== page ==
To demonstrate precession, starting from nothing is not as simple as it sounds. See: Reflection 2 - Precession

4 Variations in the statement of the principle

5. See also

Following is a list with "Comments in Wikipedia" about related subjects

Reflection 1 - Physical laws.

Generally speaking the physical laws can be divided in two groups: Local Physical laws and Global Physical Laws.
Local Physical laws are also called: Single Objects Laws. A single object can be the Earth. That means Local Physical Laws describe the processes that take place on the Earth, On the Sun or Inside a Black Hole. Special Relativity is typical a Local Physical Law.
Global Physical laws are also called: Multiple Object Laws. The Objects considered are not physical connected. A typical example of multiple objects is our Solar system or our Galaxy. The first consist of the Sun and many planets, the second of many stars rotating around a black. Newton's Law and General Relativity are Global Physical Laws.
One important concept that is treated different in the two types of laws is the concept mass.
The processes here on earth are described by local physical processes, but that does not mean that the earth is an indivisible object. That is not true. As long as these smaller objects are physical linked to the earth, it is okay.
When different objects are considered, the mass of each can be measured by using a standard mass and a balance. The working of a balance is based on the concept of gravity.
To calculate the masses of the solar system Newton's law is used or general relativity. The result is the mass of ech (single) object.

The experiment with a bucket (See * is typical a local physical problem and not global. The fact (observation) that surface of the water in the basket is flat or hollow, has nothing to do with the stars. The initial state of the basket is at rest. This is caused by the total mass of the basket and the water in the basket being attracted towards the mass of the earth. The turning of the basket is caused by an outside source. The result is also that the water starts to turn. etc.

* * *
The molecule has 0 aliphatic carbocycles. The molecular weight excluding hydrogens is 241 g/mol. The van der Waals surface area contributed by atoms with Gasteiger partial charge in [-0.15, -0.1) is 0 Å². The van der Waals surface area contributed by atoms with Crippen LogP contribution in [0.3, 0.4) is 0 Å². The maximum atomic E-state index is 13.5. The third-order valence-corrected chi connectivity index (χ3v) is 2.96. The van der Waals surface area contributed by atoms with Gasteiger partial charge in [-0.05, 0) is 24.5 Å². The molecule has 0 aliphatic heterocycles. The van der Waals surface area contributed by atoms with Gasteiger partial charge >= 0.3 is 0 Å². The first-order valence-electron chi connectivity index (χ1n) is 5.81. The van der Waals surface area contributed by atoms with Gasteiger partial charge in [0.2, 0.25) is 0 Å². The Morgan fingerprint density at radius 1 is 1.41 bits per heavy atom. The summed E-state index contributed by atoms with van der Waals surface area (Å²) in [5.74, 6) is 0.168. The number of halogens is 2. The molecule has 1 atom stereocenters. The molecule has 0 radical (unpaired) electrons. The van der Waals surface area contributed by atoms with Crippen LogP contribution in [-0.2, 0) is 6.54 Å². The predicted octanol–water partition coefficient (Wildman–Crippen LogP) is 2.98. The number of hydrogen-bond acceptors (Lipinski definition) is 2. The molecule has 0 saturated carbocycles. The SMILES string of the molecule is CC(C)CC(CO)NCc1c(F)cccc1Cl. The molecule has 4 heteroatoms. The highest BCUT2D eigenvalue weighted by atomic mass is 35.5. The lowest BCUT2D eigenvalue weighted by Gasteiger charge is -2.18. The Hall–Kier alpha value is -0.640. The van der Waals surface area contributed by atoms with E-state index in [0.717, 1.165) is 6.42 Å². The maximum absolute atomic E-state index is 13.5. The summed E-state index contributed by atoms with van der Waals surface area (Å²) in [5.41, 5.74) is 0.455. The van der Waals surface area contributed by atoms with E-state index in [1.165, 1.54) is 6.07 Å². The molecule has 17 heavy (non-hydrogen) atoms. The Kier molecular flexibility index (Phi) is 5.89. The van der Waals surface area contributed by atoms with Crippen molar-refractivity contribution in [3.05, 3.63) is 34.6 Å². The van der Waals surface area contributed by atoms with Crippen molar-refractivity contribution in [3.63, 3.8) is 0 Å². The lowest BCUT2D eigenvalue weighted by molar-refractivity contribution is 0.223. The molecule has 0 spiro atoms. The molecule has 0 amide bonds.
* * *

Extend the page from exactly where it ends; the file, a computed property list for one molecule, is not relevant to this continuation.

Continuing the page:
Reflection 2 - precession

What is the simplest experiment to demonstrate precession.
Starting point for this dicussion, will be an universe, homogeneous and uniformly filled with matter. This universe can be finite. The shape should be a sphere. When this is the case there is no effective gravitational field. The force of gravity is the same in all directions. The universe such depicted is not the same as empty (absolute) space.
From within this universe I consider one round object. IMO such an object can not rotate, when you start from a state when it is not rotating. When you apply an outside force the object will move, but not rotate.
In order to rotate the object should be 'flat'.

IMO when you want to demonstrate precession you need at least two objects. One large one and one small one. The small one should be positioned at the surface of the large one. When that is the case you can rotate the smaller object, by applying two forces in opposite positions (at the equator), in opposite directions. The force of gravity will keep the small one in position. This rotation is easier when the shape is not round, shorter in the direction of rotation (i.e. the vertical direction) and longer in the horizontal plane (along the equator).
When the axis of rotating is vertical you can apply a force at the top to bring the vertical axis in rotation.

When the small object is not connected to the large one you can have the situation like the Moon ( a satellite) circling around the Earth. To demonstrate precession is more complex, because each force applied to the satellite will also change its position and not always its rotation. When the satellite is someway locked like our Moon (keeping always the same 'face' towards the Earth) to increase the rotation is easier.

This subject is not finished and requires more thoughts.

Reflection 3


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Created: 2 March 2019